This week, Egyptian-American journalist Mona Eltahawy sparked a firestorm of debate with her article in Foreign Policy magazine, "Why Do They Hate Us?" The article argues that there is a war on women raging in the Middle East. While Eltahawy deserves commendation for so dramatically generating conversation on this vital issue, many commentators have rightfully noted that one must be critical of her oversimplified portrayal. All of this debate begs the question of how advocates for women's rights can actually effect change in patriarchal societies.
"Why Do They Hate Us?" is a provocative portrayal of various injustices faced by Arab and/or Muslim women. Note: I conflate these terms not at all because I agree that they are interchangeable, but rather to reflect the reality that the terms are largely used interchangeably in this article, and in the debate it has created. Eltahawy asserts that in order for the political revolutions that rocked the region over the last year to truly transform such societies, they must also be accompanied by revolutions which overturn long-standing social practices, and unequal gender relations.
Yet, more than anything else, the fundamental thrust of this article is that the underlying cause of various misogynistic practices — everything from child marriages, to female genital mutilation, to the ban on women driving in Saudi Arabia — is a deep hatred of women.
While her outrage over these practices is fully, and uneqivocally, justifiable numerous commentators have rightfully challenged her portrayal, and have noted the deeply problematic nature of such a reductionist argument, which not only belies the myriad socio-cultural factors that contribute to the perpetuation of such practices, but also undoubtedly affirms the pervasive perception that Arab and Muslim women are invariably victims of oppression.
What's more, many critics have rightfully noted how unfair and misleading the argument is that portrays all Arab men — and implicitly any Arab women who perceive the situation somewhat differently than the author — as hating women. While Eltahawy importantly tells her audience to "resist cultural relativism" (i.e. arguments that attempt to justify injustice against women by arguing they are part of a certain culture), she then relies on the same logic of cultural exceptionalism to imply that Arab and Muslim societies and cultures (unlike others) are somehow innately anti-woman. Such a gravely inaccurate portrayal profoundly inhibits the ability of Eltahaway, and others, to make gains in this struggle by alienating, and demonizing all those who don't come from the exact same perspective.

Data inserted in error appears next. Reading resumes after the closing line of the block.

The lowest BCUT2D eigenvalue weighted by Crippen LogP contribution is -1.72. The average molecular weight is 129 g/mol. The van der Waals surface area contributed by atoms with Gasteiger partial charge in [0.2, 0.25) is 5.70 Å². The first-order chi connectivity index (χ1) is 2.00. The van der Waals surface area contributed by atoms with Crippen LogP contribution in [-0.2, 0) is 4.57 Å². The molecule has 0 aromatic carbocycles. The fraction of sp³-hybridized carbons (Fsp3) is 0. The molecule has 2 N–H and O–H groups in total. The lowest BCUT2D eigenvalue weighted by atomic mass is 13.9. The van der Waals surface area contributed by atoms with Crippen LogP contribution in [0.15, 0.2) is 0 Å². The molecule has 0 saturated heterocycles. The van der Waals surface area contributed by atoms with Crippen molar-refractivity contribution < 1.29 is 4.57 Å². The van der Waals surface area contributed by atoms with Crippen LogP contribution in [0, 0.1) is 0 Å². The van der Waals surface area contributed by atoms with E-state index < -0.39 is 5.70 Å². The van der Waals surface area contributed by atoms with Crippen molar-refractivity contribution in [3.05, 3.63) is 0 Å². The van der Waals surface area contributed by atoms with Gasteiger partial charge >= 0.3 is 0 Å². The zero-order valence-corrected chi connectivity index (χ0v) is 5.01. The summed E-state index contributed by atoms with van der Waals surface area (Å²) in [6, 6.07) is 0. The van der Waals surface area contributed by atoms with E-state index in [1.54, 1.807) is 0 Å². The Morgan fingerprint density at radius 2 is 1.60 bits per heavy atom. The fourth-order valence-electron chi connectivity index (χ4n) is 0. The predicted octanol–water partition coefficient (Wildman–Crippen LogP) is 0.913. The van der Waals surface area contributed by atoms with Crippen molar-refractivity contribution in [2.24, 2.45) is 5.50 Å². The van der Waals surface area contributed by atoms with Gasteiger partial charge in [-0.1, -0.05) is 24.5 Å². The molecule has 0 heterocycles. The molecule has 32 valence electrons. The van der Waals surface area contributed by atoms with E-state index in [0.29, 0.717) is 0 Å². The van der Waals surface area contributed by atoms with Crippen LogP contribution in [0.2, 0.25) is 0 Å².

This brings me to a central question that I feel has not been emphasized nearly enough in the debate: For those of us who are genuinely interested and invested in improving the status of Arab and Muslim women, how can we change the minds of the plurality of people living in patriarchal societies who do not have a deep and inherent hatred of women, but who still may not oppose misogynistic practices because they been socialized to accept them?
In other words, how do we effectively change the perceptions of those in the middle — not the small minority of staunchly misogynistic individuals who firmly believe that women deserve no rights, and cannot be convinced otherwise — but the mainstream majority of both men and women who do not have such deeply-rooted convictions, but who also may not regularly take a stand against injustices towards women because they have grown accustomed to accepting them as the norm in patriarchal societies?
This is the deeper challenge, in my opinion, presented by Eltahaway's article and the controversy that has ensued. How do women's rights advocates not just spark debate, but meaningfully move the conversation forward?
For all the praise Eltahaway genuinely deserves for shining a spotlight on this issue, we must admit that the western audience she addresses is one that can very easily be convinced that Arab and Muslim women face an onslaught of misogyny — after all, this idea fits seamlessly into the broader, pervasive narrative that Arab and Muslim women are perpetually oppressed. Yet, the inflammatory rhetoric she employs (making generalized statements like "the kingdom [of Saudi Arabia] is unabashed in its worship of a misogynistic God," and "the Islamist hatred of women burns brightly across the region") will certainly not convince those who she is portraying as hatemongers to reconsider their "medieval" views on women.
To be clear: I understand that it would be naive and unrealistic to assume that all individuals who support practices like female genital mutilation, and the forced veiling of women can be convinced out of such views. Yet I repeat that it is essential to bring the focus to the mainstream populations in patriarchal societies whose views in many instances can be changed. So speaking to them in a language to which they will be receptive — instead of an inflammatory one which generalizes and demonizes their entire culture — is of the utmost importance. And therein lies the real challenge to putting an end to gender-based injustice and improving the lives of women in patriarchal societies, in the Middle East, and around the world.